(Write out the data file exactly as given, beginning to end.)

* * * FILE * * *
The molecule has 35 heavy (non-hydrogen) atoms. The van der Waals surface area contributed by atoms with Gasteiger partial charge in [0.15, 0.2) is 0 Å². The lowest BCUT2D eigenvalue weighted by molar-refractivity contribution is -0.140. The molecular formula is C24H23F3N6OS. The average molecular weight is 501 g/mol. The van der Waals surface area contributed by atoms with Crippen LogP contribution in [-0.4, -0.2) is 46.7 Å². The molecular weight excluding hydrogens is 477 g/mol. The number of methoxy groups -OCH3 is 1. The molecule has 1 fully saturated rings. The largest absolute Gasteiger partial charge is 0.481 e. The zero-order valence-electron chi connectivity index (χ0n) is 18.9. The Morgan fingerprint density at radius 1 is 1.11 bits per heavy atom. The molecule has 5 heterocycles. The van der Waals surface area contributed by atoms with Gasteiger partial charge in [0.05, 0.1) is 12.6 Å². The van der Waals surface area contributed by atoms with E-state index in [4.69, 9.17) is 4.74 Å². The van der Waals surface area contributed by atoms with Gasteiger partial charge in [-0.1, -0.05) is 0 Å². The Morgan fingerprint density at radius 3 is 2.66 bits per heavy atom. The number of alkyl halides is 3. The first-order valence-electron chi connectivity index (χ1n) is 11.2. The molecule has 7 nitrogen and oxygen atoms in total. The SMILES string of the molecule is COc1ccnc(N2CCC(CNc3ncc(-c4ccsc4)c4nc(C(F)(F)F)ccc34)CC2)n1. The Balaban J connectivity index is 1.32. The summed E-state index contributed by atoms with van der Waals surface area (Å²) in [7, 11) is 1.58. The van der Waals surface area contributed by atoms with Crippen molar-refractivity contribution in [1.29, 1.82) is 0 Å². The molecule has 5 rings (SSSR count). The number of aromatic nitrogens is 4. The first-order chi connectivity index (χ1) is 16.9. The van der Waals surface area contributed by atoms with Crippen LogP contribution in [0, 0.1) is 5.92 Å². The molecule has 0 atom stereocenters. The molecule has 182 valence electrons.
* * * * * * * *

The molecule has 35 heavy (non-hydrogen) atoms. The van der Waals surface area contributed by atoms with Gasteiger partial charge in [0.15, 0.2) is 0 Å². The lowest BCUT2D eigenvalue weighted by molar-refractivity contribution is -0.140. The molecular formula is C24H23F3N6OS. The average molecular weight is 501 g/mol. The van der Waals surface area contributed by atoms with Crippen LogP contribution in [-0.4, -0.2) is 46.7 Å². The molecular weight excluding hydrogens is 477 g/mol. The number of methoxy groups -OCH3 is 1. The molecule has 1 fully saturated rings. The largest absolute Gasteiger partial charge is 0.481 e. The zero-order valence-electron chi connectivity index (χ0n) is 18.9. The Morgan fingerprint density at radius 1 is 1.11 bits per heavy atom. The molecule has 5 heterocycles. The van der Waals surface area contributed by atoms with Gasteiger partial charge in [0.05, 0.1) is 12.6 Å². The van der Waals surface area contributed by atoms with E-state index in [4.69, 9.17) is 4.74 Å². The van der Waals surface area contributed by atoms with Gasteiger partial charge in [-0.1, -0.05) is 0 Å². The Morgan fingerprint density at radius 3 is 2.66 bits per heavy atom. The number of alkyl halides is 3. The first-order valence-electron chi connectivity index (χ1n) is 11.2. The molecule has 7 nitrogen and oxygen atoms in total. The SMILES string of the molecule is COc1ccnc(N2CCC(CNc3ncc(-c4ccsc4)c4nc(C(F)(F)F)ccc34)CC2)n1. The Balaban J connectivity index is 1.32. The summed E-state index contributed by atoms with van der Waals surface area (Å²) in [7, 11) is 1.58. The van der Waals surface area contributed by atoms with Crippen molar-refractivity contribution in [1.29, 1.82) is 0 Å². The molecule has 5 rings (SSSR count). The number of aromatic nitrogens is 4. The first-order chi connectivity index (χ1) is 16.9. The van der Waals surface area contributed by atoms with Crippen LogP contribution in [0, 0.1) is 5.92 Å². The molecule has 0 atom stereocenters. The molecule has 182 valence electrons.